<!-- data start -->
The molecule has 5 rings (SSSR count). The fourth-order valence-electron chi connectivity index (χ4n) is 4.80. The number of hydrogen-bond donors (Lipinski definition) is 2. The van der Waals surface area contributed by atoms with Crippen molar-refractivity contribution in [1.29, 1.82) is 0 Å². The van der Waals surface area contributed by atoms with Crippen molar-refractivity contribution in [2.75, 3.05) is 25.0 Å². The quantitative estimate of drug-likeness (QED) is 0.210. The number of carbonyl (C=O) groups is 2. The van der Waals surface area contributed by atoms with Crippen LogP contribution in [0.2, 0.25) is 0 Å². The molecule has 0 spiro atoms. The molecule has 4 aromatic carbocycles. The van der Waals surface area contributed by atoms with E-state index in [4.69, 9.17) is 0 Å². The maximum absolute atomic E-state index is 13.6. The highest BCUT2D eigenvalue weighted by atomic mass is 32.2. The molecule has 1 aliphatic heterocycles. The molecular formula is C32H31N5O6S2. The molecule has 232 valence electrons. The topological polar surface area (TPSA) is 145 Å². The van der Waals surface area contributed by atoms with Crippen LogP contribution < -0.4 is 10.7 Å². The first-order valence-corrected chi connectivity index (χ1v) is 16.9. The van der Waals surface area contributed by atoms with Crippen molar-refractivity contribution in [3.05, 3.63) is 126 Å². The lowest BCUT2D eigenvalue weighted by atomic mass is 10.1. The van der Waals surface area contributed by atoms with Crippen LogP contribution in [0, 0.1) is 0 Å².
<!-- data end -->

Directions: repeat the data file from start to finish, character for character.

The molecule has 5 rings (SSSR count). The fourth-order valence-electron chi connectivity index (χ4n) is 4.80. The number of hydrogen-bond donors (Lipinski definition) is 2. The van der Waals surface area contributed by atoms with Crippen molar-refractivity contribution in [1.29, 1.82) is 0 Å². The van der Waals surface area contributed by atoms with Crippen molar-refractivity contribution in [2.75, 3.05) is 25.0 Å². The quantitative estimate of drug-likeness (QED) is 0.210. The number of carbonyl (C=O) groups is 2. The van der Waals surface area contributed by atoms with Crippen LogP contribution in [0.2, 0.25) is 0 Å². The molecule has 0 spiro atoms. The molecule has 4 aromatic carbocycles. The van der Waals surface area contributed by atoms with E-state index in [4.69, 9.17) is 0 Å². The maximum absolute atomic E-state index is 13.6. The highest BCUT2D eigenvalue weighted by atomic mass is 32.2. The molecule has 1 aliphatic heterocycles. The molecular formula is C32H31N5O6S2. The molecule has 232 valence electrons. The topological polar surface area (TPSA) is 145 Å². The van der Waals surface area contributed by atoms with Crippen LogP contribution < -0.4 is 10.7 Å². The first-order valence-corrected chi connectivity index (χ1v) is 16.9. The van der Waals surface area contributed by atoms with Crippen molar-refractivity contribution in [3.05, 3.63) is 126 Å². The lowest BCUT2D eigenvalue weighted by atomic mass is 10.1. The van der Waals surface area contributed by atoms with Crippen LogP contribution in [0, 0.1) is 0 Å².